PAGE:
“I need pink overalls,” she announced. “For my Piglet costume.”

She had a vision of black stripes on pink. I told her she was wrong, that Piglet wore hot and light pink stripes. We looked it up and Sophie was right. She’s pretty much always right.

“Are you sure you want them?” I asked. “I mean, technically, Piglet doesn’t wear overalls.”

“I’m sure,” she said.

She kind of had me. She knows how much I love Halloween. And she really wanted those overalls. I hemmed and hawed for a couple of days, finally consulting with an old friend.

“It’s time,” my friend said gently.

And it was. I don’t see Down syndrome when I look at Sophie. I don’t see Lenny from “Of Mice and Men” or a grocery clerk in a bow tie. I see a creative, rambunctious, smart, pushy young woman who is a combination of Ray and me and a little extra genetic material.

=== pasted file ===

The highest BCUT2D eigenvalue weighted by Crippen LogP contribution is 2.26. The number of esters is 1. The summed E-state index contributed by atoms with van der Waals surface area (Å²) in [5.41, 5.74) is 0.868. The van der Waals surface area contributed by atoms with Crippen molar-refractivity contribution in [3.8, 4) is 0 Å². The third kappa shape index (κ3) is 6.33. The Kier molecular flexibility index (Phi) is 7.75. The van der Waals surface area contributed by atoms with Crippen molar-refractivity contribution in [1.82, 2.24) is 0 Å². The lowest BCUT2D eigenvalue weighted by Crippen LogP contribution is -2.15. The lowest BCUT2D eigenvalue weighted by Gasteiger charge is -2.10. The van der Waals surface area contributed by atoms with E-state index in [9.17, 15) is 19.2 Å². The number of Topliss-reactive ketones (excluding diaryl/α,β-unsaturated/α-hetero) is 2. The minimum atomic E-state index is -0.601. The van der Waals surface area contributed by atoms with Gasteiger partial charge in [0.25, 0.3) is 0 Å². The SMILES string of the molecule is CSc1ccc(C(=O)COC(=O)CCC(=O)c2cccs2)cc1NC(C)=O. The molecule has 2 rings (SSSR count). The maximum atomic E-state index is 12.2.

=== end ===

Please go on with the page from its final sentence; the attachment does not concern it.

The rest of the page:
There is no one else in the world quite like Sophie, no matter what she wears.

I ordered the overalls.

She squealed when she saw them, rushing to her bedroom to try them on. They didn’t fit, not even close. Sophie tugged on the snaps. One of the silver fasteners popped off.

“Don’t worry, I’ll order another size!” I said quickly. “No big deal. We still have time before Halloween.”

Sophie wriggled out of the pink fabric, ditching the overalls – and perhaps the idea of overalls forever — on the kitchen floor.

“No,” she said. “Don’t order more. I think I’ll be Steampunk Piglet instead!”

I grabbed my phone and searched, pulling up an image of Piglet in a long coat – and a top hat.

“Okay!” I said, swallowing a gulp. “Let’s do this.”

 


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Party Hat